I was editing some images from the trip to Karijini National Park for inclusion to my next exhibition. I have a range of different sorts of images from 6m wide panoramas, the result of stitching up to a dozen 80MP photos, to rock texture detail and water abstracts. Lately some of the rock textures have caught my attention and over the last few days I  have concentrated on assembling  a collection. I am still undecided how to present them in the gallery, but one idea is to have either a group of small images hanging together, or actually make a single composite image.

So tonight, I was scrolling past this image and was thinking it was “nice”, but I felt it could become much more than “nice”. I am not sure why I did, but something in the back of my head suggested using this single image as a reflection.

I opened the image in PhotoShop. I then expanded the drawing canvas by doubling both the width and height – in this case 174cm x 131cm. I then duplicated the layer, used transform to “flip” the image, then drag it to a spare corner of the canvas.

Next I did a “copy visible” which I remember as the “eagle claw” keyboard shortcut, as you press four keys (all at the same time) Shift+Ctrl+Alt+E (Windows), or Press Shift+Command+Option+E (Mac). This simply creates a new layer which is simply a copy of the current visible layers. This third layer I then flipped vertically, again using the edit, transform command.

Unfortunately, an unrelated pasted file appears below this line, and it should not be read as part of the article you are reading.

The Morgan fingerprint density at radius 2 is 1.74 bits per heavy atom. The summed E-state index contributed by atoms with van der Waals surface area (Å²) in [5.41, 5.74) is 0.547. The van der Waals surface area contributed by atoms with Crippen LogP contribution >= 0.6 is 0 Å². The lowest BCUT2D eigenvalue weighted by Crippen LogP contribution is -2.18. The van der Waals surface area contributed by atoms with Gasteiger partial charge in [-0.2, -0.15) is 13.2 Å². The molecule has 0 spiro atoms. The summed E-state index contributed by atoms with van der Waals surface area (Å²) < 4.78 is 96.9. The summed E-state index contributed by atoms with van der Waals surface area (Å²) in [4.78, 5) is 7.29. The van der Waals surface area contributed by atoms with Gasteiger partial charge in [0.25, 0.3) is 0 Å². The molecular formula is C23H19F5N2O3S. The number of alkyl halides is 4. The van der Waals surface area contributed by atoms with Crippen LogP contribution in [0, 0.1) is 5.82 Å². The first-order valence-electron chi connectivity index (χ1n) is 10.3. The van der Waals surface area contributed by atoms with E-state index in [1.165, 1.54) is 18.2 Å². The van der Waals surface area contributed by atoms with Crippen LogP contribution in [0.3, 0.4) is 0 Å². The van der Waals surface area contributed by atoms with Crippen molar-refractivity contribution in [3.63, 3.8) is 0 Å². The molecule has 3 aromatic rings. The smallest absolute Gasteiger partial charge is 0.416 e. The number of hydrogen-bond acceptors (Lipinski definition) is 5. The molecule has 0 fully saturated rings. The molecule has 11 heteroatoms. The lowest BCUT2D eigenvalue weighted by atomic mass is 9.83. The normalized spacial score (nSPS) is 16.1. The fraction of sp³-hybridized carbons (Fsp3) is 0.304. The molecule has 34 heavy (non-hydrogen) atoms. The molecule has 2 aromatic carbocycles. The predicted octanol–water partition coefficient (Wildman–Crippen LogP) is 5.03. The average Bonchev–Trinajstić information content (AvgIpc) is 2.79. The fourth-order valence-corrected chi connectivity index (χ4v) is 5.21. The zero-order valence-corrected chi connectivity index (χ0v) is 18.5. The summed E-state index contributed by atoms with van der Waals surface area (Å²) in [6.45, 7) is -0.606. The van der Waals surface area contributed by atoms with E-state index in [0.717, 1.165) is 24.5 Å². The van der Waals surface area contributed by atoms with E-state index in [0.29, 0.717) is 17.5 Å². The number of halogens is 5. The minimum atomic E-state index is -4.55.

The final combined image was really starting to interest me – suddenly I noticed that the image needed rotating – WOW! I could not believe this could come from a simple image.

Next, to start to bring out more of the features l as used curves to create a darker version on another layer and gently revealed parts of the darker layer with a mask and soft brush. I then flattened those layers and have been fine-tuning with a “dodge and burn” layer. There are lots of different ways to do this, but a simple way is to create a new layer and fill with 50% grey. After setting the blending mode to “soft light” use a soft brush set at 5-10% opacity. Areas you brush with a black brush will darken and areas you brush with a white brush will lighten. This technique allows you to gradually build up the effect, as multiple brush strokes are accumulative.

I am still learning to be subtle, but multiple light brush strokes are preferable over a single heavy one.  For this sort of editing a graphics tablet is invaluable.

The final image is still a work in progress, but I got excited over what I had created and had to share straight-away…

 

Karijini Rock Art Starting Image

Karijini Caged Monster Rock Art